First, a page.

Aeon Emulator Blog

July 26, 2011

Weird Code Finally Explained

Filed under: Aeon — Greg Divis @ 10:35 pm

Writing something like Aeon meant that I’d often find myself poring over disassembly instructions from some old, clever code. By clever, I mean performance optimizations which seem especially exotic (or just nonsensical) today. Not that we don’t have our own exotic optimizations today, but most of the ones I run into are in old games – and games rarely concern themselves with maintainability: you ship the game, maybe patch it here and there, but ultimately it’s just a piece of consumer software that will likely be discarded in at most a year or two.

Anyway, with that bit of pointless exposition out of the way, I’d like to introduce you to the HLT instruction. It takes no operands, and simply tells the CPU to halt: that is, it will just stop what it’s doing and enter a low-power state until an interrupt wakes it up. It’s employed by operating systems today to conserve energy when the system is idle, but the intended use doesn’t really matter for this article. I was puzzled for a very long time when I came across a HLT instruction in Jazz Jackrabbit some time ago (more specifically, it was in the protected-mode extender that came with Turbo Pascal 7). I figured no DOS game would have any reason to use this instruction intended for operating systems, so I tried in vain to find an emulation bug in Aeon that would explain why a JMP instruction pointed to a HLT.

I finally fired up a debugger on a real DOS system and determined that there was no bug in Aeon. Jazz Jackrabbit was actually trying to halt the CPU. (Never thought I would write that sentence…) Actually, it was trying to halt the CPU from user mode, which according to the Intel documentation on the instruction should cause a General Protection Fault exception. This exception would then be handled in kernel mode, and in the case of Jazz Jackrabbit’s DOS extender, a handler would examine the user mode stack and take some action, then eventually return control to user mode. Basically, they had used a General Protection Fault exception to transfer control to kernel mode.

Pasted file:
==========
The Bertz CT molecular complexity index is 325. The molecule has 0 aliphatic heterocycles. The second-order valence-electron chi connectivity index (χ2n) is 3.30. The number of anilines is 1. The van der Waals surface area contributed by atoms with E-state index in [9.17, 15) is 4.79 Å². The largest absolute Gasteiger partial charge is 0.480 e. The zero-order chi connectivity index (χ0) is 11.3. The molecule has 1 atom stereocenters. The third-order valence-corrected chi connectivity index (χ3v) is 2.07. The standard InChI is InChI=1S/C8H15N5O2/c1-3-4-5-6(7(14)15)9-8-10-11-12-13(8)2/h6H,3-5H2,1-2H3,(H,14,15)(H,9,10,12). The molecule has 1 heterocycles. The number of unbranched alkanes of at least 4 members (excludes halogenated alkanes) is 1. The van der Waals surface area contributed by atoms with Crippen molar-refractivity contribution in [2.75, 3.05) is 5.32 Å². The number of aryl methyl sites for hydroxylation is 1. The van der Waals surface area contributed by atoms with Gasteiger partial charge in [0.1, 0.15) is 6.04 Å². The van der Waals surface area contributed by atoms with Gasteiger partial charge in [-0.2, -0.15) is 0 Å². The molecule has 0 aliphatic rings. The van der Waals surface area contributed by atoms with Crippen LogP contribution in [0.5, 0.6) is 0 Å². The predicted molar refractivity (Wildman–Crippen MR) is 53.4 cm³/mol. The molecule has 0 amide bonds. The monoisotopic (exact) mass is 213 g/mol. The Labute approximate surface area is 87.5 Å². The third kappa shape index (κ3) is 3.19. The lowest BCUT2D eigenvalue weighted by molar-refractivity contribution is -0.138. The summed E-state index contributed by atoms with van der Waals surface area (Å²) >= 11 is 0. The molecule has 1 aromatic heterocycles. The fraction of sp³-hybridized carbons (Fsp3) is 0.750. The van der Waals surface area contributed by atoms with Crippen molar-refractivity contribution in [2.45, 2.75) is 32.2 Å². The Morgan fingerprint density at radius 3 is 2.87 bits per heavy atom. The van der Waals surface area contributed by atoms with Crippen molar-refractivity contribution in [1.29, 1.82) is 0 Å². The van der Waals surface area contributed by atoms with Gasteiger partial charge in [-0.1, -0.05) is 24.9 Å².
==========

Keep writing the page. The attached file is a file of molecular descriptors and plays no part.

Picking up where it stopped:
Why would anything do this? It made no sense to me, but once I implemented this behavior the game loaded up and worked just fine (well, except for the distorted sprites… bah, that’s another story)

Well, recently I’ve finally gotten a copy of Raymond Chen’s book. In it (also on his blog), he relates a story that Windows ended up spending a lot of its time handling Invalid Instruction Exceptions because at the time, causing one of those was the fastest way to switch to kernel mode. Doesn’t seem like much of a stretch that the authors of Turbo Pascal 7’s DOS extender would have used a similar technique…

One mystery solved. Now if only I could figure out those sprites.

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